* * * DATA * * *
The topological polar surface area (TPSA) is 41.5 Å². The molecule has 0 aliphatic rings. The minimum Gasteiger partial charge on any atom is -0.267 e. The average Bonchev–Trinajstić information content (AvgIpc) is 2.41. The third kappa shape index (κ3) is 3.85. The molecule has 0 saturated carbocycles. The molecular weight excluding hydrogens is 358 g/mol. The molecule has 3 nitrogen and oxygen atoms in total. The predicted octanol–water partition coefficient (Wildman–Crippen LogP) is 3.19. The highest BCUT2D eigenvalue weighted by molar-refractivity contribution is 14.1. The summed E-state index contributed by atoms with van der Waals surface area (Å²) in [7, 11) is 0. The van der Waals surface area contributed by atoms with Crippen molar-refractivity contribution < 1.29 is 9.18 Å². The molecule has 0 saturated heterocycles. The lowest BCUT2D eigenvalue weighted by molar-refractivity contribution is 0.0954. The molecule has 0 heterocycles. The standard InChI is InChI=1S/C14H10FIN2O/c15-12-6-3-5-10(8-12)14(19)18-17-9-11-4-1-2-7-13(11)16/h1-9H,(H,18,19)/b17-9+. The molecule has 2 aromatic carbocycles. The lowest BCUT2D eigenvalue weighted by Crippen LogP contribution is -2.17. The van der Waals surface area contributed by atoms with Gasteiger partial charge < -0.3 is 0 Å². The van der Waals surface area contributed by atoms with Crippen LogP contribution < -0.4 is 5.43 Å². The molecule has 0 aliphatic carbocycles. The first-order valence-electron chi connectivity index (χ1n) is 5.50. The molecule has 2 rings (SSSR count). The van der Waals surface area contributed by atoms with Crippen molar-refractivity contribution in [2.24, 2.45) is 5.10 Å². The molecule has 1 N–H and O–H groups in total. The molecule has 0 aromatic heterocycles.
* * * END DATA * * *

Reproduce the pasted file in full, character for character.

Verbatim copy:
The topological polar surface area (TPSA) is 41.5 Å². The molecule has 0 aliphatic rings. The minimum Gasteiger partial charge on any atom is -0.267 e. The average Bonchev–Trinajstić information content (AvgIpc) is 2.41. The third kappa shape index (κ3) is 3.85. The molecule has 0 saturated carbocycles. The molecular weight excluding hydrogens is 358 g/mol. The molecule has 3 nitrogen and oxygen atoms in total. The predicted octanol–water partition coefficient (Wildman–Crippen LogP) is 3.19. The highest BCUT2D eigenvalue weighted by molar-refractivity contribution is 14.1. The summed E-state index contributed by atoms with van der Waals surface area (Å²) in [7, 11) is 0. The van der Waals surface area contributed by atoms with Crippen molar-refractivity contribution < 1.29 is 9.18 Å². The molecule has 0 saturated heterocycles. The lowest BCUT2D eigenvalue weighted by molar-refractivity contribution is 0.0954. The molecule has 0 heterocycles. The standard InChI is InChI=1S/C14H10FIN2O/c15-12-6-3-5-10(8-12)14(19)18-17-9-11-4-1-2-7-13(11)16/h1-9H,(H,18,19)/b17-9+. The molecule has 2 aromatic carbocycles. The lowest BCUT2D eigenvalue weighted by Crippen LogP contribution is -2.17. The van der Waals surface area contributed by atoms with Gasteiger partial charge < -0.3 is 0 Å². The van der Waals surface area contributed by atoms with Crippen LogP contribution < -0.4 is 5.43 Å². The molecule has 0 aliphatic carbocycles. The first-order valence-electron chi connectivity index (χ1n) is 5.50. The molecule has 2 rings (SSSR count). The van der Waals surface area contributed by atoms with Crippen molar-refractivity contribution in [2.24, 2.45) is 5.10 Å². The molecule has 1 N–H and O–H groups in total. The molecule has 0 aromatic heterocycles.